"Ye shall be as gods." Here is also a pretence of holiness, which he knew they were prone unto; "Ye shall be as gods," as knowing and perfect as God. Oh! Thousands are, even to this day, by such temptations overcome! Thus he wraps his temptations up in such kind of words and suggestions as will carry it either way. But mark his holiness, or the way that he prescribes for holiness; it is, if not point blank against, yet without and besides the word, not by doing what God commands, and abhorring what he forbids, but by following the delusion of the devil, and their own roving fancies; as Eve here does.

Ver. 6. "And when the woman saw that the tree was good for food, and that it was pleasant to the eyes, and a tree to be desired to make one wise, she took of the fruit thereof," &c.

This verse presents us with the use that Eve made of the reasonings of the serpent; and that was, to take them into consideration; not by the word of God, but as her flesh and blood did sense them: A way very dangerous and devouring to the soul, from which Paul fled, as from the devil himself: "Immediately I conferred not with flesh and blood" (Gal 1:16). Wherefore, pausing upon them, they entangled her as with a threefold cord. 1. "The lust of the flesh"; she saw it was good for food. 2. "The lust of the eye"; she saw it was pleasant to the eye. 3. "The pride of life"; a tree to be desired, to make one wise (1 John 2:16). Being taken, I say, with these three snares of the adversary, which are not of the Father, but of the world, and the devil the prince thereof, forthwith she falls before him: "And when the woman saw" this, "she took of the fruit thereof, and did eat."

"And when the woman saw." This seeing, as I said, is to be understood of her considering what Satan presented to her, and of her sensing or tasting of his doctrine; not by the word, which ought to be the touch stone of all, but by and according to her own natural reason without it. Now this makes her forget that very command that but now she had urged against the tempter: This makes her also to consent to that very reason, as an inducement to transgress; which, because it was the nature of the tree, was by God suggested as a reason why they should forbear; it was the tree of the knowledge of good and evil, therefore they should not touch it; it was the tree, that would by touching it, make them know good and evil; therefore she toucheth, and also eateth thereof. See therefore what specious pretences the devil, and those that are under the power of temptation, will have to transgress the command of God. That which God makes a reason of the prohibition, even that the devil will make a reason of their transgression.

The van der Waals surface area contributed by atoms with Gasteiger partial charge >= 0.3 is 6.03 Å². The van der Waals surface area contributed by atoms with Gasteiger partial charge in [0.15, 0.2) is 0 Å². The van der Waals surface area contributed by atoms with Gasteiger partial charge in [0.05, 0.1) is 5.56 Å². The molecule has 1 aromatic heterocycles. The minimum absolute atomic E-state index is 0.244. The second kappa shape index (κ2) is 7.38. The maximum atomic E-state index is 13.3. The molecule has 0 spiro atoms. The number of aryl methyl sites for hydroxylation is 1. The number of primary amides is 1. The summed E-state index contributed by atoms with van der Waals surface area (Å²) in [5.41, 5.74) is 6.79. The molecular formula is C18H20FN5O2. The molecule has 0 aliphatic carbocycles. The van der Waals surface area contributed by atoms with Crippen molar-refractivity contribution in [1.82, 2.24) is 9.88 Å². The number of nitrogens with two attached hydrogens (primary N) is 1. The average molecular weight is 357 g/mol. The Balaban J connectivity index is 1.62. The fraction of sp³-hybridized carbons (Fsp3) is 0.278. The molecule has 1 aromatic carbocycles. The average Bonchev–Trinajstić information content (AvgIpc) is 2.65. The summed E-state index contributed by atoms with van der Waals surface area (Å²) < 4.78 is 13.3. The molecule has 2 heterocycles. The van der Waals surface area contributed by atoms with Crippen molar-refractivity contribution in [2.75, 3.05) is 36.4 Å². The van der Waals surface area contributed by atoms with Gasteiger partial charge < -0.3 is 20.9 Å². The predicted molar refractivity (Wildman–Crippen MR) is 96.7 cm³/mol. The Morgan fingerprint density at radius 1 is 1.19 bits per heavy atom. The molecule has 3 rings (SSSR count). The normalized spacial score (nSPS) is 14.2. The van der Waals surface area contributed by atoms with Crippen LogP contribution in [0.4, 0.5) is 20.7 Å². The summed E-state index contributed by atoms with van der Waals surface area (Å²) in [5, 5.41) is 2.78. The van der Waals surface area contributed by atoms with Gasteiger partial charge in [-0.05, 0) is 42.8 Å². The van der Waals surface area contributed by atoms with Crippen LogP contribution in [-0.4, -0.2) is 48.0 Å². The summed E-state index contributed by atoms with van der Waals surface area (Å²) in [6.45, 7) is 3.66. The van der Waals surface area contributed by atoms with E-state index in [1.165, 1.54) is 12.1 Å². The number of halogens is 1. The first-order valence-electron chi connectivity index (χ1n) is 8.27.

God commands to self-denial, but the world makes that a reason of their standing off from the very grace of God in the gospel. God also commands, That we be sober, chaste, humble, just, and the like; but the devil, and carnal hearts, make these very things the argument that keeps sinners from the word of salvation. Or rather take it thus; God forbids wickedness, because it is delightful to the flesh, and draws the heart from God, but therefore carnal men love wickedness and sin: Therefore they go on in sin, and "therefore they say unto God, Depart from us, for we desire not the knowledge of thy ways" (Job 21:14; 22:15-17).

She "did eat, and gave also unto her husband with her, and he did eat."